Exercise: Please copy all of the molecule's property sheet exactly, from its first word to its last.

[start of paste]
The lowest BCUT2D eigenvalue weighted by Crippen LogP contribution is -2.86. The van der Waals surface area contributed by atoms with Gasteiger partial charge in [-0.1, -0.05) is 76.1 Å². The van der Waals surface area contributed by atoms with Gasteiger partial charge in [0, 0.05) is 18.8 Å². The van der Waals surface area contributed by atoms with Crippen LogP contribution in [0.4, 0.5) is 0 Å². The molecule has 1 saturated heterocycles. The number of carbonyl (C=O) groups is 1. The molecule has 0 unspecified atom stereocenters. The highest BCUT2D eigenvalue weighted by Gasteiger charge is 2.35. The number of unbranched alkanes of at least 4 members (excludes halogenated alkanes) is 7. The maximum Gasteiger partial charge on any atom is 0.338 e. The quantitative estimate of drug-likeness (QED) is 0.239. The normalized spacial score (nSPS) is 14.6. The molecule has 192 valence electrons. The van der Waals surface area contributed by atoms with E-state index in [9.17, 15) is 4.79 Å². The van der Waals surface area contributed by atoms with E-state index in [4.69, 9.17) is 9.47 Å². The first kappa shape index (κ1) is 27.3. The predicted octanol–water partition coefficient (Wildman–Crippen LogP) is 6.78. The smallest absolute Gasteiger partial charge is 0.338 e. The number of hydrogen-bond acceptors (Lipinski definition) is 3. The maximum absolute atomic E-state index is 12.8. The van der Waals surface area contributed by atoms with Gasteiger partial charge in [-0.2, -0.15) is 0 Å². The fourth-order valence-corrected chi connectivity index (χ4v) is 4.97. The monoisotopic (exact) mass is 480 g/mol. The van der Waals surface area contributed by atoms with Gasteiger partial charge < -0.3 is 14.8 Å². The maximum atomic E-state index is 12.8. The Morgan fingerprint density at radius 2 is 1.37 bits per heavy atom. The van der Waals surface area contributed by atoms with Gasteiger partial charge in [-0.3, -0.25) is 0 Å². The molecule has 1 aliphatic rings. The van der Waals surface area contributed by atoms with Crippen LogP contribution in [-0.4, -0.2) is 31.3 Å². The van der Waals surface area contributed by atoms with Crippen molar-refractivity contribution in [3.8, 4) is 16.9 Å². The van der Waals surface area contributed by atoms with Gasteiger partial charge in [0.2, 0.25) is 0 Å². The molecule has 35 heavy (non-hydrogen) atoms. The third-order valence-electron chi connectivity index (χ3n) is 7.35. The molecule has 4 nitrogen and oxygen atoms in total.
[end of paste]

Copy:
The lowest BCUT2D eigenvalue weighted by Crippen LogP contribution is -2.86. The van der Waals surface area contributed by atoms with Gasteiger partial charge in [-0.1, -0.05) is 76.1 Å². The van der Waals surface area contributed by atoms with Gasteiger partial charge in [0, 0.05) is 18.8 Å². The van der Waals surface area contributed by atoms with Crippen LogP contribution in [0.4, 0.5) is 0 Å². The molecule has 1 saturated heterocycles. The number of carbonyl (C=O) groups is 1. The molecule has 0 unspecified atom stereocenters. The highest BCUT2D eigenvalue weighted by Gasteiger charge is 2.35. The number of unbranched alkanes of at least 4 members (excludes halogenated alkanes) is 7. The maximum Gasteiger partial charge on any atom is 0.338 e. The quantitative estimate of drug-likeness (QED) is 0.239. The normalized spacial score (nSPS) is 14.6. The molecule has 192 valence electrons. The van der Waals surface area contributed by atoms with E-state index in [9.17, 15) is 4.79 Å². The van der Waals surface area contributed by atoms with E-state index in [4.69, 9.17) is 9.47 Å². The first kappa shape index (κ1) is 27.3. The predicted octanol–water partition coefficient (Wildman–Crippen LogP) is 6.78. The smallest absolute Gasteiger partial charge is 0.338 e. The number of hydrogen-bond acceptors (Lipinski definition) is 3. The maximum absolute atomic E-state index is 12.8. The van der Waals surface area contributed by atoms with Gasteiger partial charge in [-0.2, -0.15) is 0 Å². The fourth-order valence-corrected chi connectivity index (χ4v) is 4.97. The monoisotopic (exact) mass is 480 g/mol. The van der Waals surface area contributed by atoms with Gasteiger partial charge < -0.3 is 14.8 Å². The maximum atomic E-state index is 12.8. The Morgan fingerprint density at radius 2 is 1.37 bits per heavy atom. The van der Waals surface area contributed by atoms with Gasteiger partial charge in [-0.3, -0.25) is 0 Å². The molecule has 1 aliphatic rings. The van der Waals surface area contributed by atoms with Crippen LogP contribution in [-0.4, -0.2) is 31.3 Å². The van der Waals surface area contributed by atoms with Crippen molar-refractivity contribution in [3.8, 4) is 16.9 Å². The van der Waals surface area contributed by atoms with Gasteiger partial charge in [0.2, 0.25) is 0 Å². The molecule has 35 heavy (non-hydrogen) atoms. The third-order valence-electron chi connectivity index (χ3n) is 7.35. The molecule has 4 nitrogen and oxygen atoms in total.